rest, Wolfgang and his partner. At first Jeanne All the sorrows, all the losses she has known feels secure from observation, expecting at every during her little span of life crowd back, in this moment to see them reênter the ballroom with

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the crowd. Presently, Miss Vivash, it would scarcely perceptible change of position, a foot or seem, taking the initiative, they extend their walk so nearer to the master. along the more dimly lighted portions of the Jeanne bethinks her of her own plainness. veranda. They approach nearer and nearer, and Convulsively clasping a fold of her drenched skirt Jeanne's breath comes thick. Hemmed in on all within her hands, she realizes the contrast that sides but one by storm and darkness, what choice exists at this moment between her rival and herhas she left but to hide herself? A thickly trel- self : Vivian in her shining white silk (that does lised screen of ivy shuts off the veranda from duty, like some clap-trap sentiments, for fresh, the garden at two or three yards’ distance, and by lamp-light); with her fair, calm face, her behind this, her heart beating loud and fast, she trained low voice, her self-command—and she, creeps.

Jeanne, rough, ill-dressed, graceless, with her Miss Vivash and Wolfgang stop short. She heart on fire, with her cheeks, at no time alabascan see their faces distinctly; with morbid acute- ter, burning under the mingled influence of rain, ness, born of jealousy, every faculty concentrated wretchedness, and tears ! on one sense, can hear each word they utter more Happily she is well hidden out of sight, and clearly than she ever heard human speech at any likely to remain so. The night continues dark as prior moment of her life.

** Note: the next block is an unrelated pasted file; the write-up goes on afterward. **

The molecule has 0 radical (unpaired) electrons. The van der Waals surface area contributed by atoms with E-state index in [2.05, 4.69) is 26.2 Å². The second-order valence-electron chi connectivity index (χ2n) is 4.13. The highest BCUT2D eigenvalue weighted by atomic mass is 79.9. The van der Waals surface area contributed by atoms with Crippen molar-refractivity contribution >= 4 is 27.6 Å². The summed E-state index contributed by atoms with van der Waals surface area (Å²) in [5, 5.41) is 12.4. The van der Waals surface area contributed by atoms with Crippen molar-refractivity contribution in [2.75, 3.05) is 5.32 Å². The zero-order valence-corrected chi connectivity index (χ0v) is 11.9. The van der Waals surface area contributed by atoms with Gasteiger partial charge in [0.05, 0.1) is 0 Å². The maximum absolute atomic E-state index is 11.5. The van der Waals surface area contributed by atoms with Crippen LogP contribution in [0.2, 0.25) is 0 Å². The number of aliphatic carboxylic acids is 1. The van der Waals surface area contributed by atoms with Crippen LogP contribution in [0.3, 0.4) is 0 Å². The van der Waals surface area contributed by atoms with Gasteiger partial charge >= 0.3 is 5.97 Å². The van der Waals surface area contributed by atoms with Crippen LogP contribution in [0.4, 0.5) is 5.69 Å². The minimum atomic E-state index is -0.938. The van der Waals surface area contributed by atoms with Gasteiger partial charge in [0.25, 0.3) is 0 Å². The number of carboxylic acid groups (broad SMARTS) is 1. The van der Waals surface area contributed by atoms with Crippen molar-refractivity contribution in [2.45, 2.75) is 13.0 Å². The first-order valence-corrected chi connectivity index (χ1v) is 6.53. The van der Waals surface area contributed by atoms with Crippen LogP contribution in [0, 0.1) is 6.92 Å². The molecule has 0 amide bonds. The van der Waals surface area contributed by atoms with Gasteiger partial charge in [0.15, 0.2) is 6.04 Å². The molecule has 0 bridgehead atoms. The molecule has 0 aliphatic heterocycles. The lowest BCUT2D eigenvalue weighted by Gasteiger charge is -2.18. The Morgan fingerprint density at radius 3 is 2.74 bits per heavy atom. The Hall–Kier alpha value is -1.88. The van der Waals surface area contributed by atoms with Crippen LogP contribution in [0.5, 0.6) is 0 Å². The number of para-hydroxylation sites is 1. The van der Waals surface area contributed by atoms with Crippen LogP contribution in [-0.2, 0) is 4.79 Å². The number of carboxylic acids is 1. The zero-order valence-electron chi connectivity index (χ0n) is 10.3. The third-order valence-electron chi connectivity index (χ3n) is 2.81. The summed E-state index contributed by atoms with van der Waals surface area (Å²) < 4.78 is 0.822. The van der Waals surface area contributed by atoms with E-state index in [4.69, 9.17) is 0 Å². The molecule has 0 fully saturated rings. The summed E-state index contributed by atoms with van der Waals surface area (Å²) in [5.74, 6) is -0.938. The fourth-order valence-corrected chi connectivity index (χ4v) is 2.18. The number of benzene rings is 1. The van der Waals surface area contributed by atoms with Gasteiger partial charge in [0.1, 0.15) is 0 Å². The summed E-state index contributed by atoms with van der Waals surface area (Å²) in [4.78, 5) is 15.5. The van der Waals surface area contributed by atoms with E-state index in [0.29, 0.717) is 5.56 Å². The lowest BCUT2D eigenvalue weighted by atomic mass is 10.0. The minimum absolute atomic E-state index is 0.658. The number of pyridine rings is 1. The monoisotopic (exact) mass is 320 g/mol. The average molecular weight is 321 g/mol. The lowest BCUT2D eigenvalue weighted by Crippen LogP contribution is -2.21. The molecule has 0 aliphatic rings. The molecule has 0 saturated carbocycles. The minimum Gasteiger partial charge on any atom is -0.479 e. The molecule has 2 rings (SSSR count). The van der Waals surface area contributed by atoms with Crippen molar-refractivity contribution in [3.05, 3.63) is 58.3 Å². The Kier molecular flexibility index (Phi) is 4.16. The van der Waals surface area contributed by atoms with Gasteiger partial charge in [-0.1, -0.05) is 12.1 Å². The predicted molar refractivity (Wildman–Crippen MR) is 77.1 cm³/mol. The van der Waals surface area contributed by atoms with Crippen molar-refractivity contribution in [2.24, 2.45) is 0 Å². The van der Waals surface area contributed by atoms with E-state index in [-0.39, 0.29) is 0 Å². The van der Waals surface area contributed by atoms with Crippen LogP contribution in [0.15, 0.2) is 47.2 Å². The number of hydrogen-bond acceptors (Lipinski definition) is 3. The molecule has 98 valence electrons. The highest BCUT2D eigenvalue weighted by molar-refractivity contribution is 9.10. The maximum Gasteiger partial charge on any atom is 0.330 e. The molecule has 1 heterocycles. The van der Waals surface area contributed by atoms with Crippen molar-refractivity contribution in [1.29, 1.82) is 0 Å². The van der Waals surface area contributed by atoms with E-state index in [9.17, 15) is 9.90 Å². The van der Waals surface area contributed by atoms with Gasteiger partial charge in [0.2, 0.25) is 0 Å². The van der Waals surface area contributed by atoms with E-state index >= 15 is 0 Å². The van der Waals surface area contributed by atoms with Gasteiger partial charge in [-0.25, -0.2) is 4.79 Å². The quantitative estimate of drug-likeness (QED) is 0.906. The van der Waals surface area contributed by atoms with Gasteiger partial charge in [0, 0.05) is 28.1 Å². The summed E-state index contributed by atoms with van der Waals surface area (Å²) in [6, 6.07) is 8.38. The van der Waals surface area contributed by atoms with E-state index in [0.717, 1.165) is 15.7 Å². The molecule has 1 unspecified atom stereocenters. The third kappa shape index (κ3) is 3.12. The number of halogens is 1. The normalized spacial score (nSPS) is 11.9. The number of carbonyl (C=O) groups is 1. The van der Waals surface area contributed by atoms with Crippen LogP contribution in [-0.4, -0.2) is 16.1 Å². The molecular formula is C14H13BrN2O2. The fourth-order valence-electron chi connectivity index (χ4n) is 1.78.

Erebus. The lovers, if lovers they be, are too “Yes," observes Beauty, in her lowest, lan- thoroughly engrossed in themselves, and in their guidest tones, evidently in reply to some remark own hopes and fears, to pay attention to shadof Wolfgang's. “ Jeanne is, no doubt-er-di- ows. verting, in her way, quite a curiosity-ah—for “No man knows where his neighbor's shoe those who appreciate the kind of thing! I don't pinches," says Wolfgang, somewhat skeptically. know that I have much taste for unearthly, Top- "Judging only from the surface of things, I should sy-like children, myself. Time, perhaps, and ex- not say that suffering and Miss Vivash had made perience, may give the creature feeling. I re- intimate acquaintance. Has there been one member being told by a celebrated author at a crumpled rose-leaf, half a one-" dinner-you can understand the celebrities all “In the velvet-piled couch fate has given me trying to get next me—that the one gift a writer to repose on?” Vivian interrupts; and, lifting her might attain by practice was originality, just what face, she gives him a very full gaze, then hastily the crowd and Dogberry would say comes by turns away. “Even in your life, Mr. Wolfgang, nature. It may be the same with heart." even in the wilds of Germany, you may have